Storm Chase Club Follows Bad Weather Across Midwest

TORNADO ALLEY, U.S. September 10, 2010 -- This past May, the Meteorology and Storm Chase Club members embarked on their annual storm chase in the Great Plains. This year’s storm chase team consisted of several students and one alumni member, and found its most active days in Nebraska, Kansas and Colorado.
 A tornadic supercell near Manter, Kansas, as photographed by Seth Price, president of the Meteorology and Storm Club at Tech.

This year’s storm chase resulted in severe thunderstorms near Garden City and Oberlin in Kansas, Lexington and Scotts Bluff in Neb., and Walsh, Colo.  The storm near Walsh produced two tornadoes, one of which was on the ground briefly (about 10 seconds), and the other was on the ground for over 8 minutes. Video of this tornado can be found on YouTube. Thankfully, this tornado did no damage. 

This tornado came from a supercell, which is a discrete storm cell that is rotating. The rotation comes from wind shear, or differing wind directions with respect to height in the atmosphere. Notice the photo that the whole storm appears to be spinning. 

A thunderstorm gets its energy from the updraft region of the storm, where warm, moist air rises quickly. A supercell differs from a typical summer thunderstorm because in the case of a summer thunderstorm, there is little shear and the thunderstorm rains down through its own updraft. In the case of a supercell, the shear allows the storm to become more organized. By doing so, a supercell does not rain through its own updraft, and thus persists for much longer and ends up being much stronger.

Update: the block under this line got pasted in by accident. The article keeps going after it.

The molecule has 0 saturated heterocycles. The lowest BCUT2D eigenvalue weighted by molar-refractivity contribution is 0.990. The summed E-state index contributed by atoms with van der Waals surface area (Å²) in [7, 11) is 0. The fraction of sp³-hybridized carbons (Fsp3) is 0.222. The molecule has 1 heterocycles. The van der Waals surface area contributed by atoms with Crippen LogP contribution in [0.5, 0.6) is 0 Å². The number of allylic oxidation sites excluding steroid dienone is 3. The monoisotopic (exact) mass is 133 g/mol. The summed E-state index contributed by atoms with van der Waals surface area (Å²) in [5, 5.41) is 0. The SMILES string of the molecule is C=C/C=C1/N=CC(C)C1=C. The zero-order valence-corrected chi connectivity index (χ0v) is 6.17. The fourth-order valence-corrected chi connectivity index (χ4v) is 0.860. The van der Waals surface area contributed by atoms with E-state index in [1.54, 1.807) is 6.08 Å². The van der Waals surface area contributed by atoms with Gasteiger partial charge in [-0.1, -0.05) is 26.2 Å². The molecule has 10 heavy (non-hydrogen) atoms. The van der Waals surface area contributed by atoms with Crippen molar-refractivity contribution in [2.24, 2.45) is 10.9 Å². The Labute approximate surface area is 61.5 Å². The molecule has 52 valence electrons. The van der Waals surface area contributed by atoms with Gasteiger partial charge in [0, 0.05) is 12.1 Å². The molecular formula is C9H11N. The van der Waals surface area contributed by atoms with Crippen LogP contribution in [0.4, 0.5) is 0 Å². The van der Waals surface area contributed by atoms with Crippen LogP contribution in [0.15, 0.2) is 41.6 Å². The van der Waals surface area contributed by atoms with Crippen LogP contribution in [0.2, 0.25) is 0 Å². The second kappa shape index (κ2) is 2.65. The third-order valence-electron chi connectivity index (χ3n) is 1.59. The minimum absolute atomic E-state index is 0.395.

A squall line outside of Lexington, Neb.

Besides seeing tornadoes, the chase team also saw several severe storms, including a strong squall line just north of Lexington.

The fun part of the storm chase is watching a forecast come together. It is working with limited data to predict a target area –then getting there before the storms form. To find the storms, the chase team used sounding data from the National Weather Service (NWS) and the convective outlooks from the Storm Prediction Center (SPC). Most mornings started with warm temperatures, plenty of humidity, and under mostly sunny skies, or “severe clear.” Each day, the chase team had to predict where to position themselves in the Great Plains to see storms that would start forming six or seven hours later.

Predicting where and when there will be severe storms requires skill, and a lot of luck. Often, the trick is to find the “triple point,” an area where all of the correct elements are in place – and then let luck do as it will. The triple point is an area where the dryline (a boundary between moist air and dry air), a frontal boundary and upper level support (a short wave in the jetstream or a jetstreak) come together. If these all come together perfectly, there will be ample shear, plenty of warm, moist air, and available energy for storm development.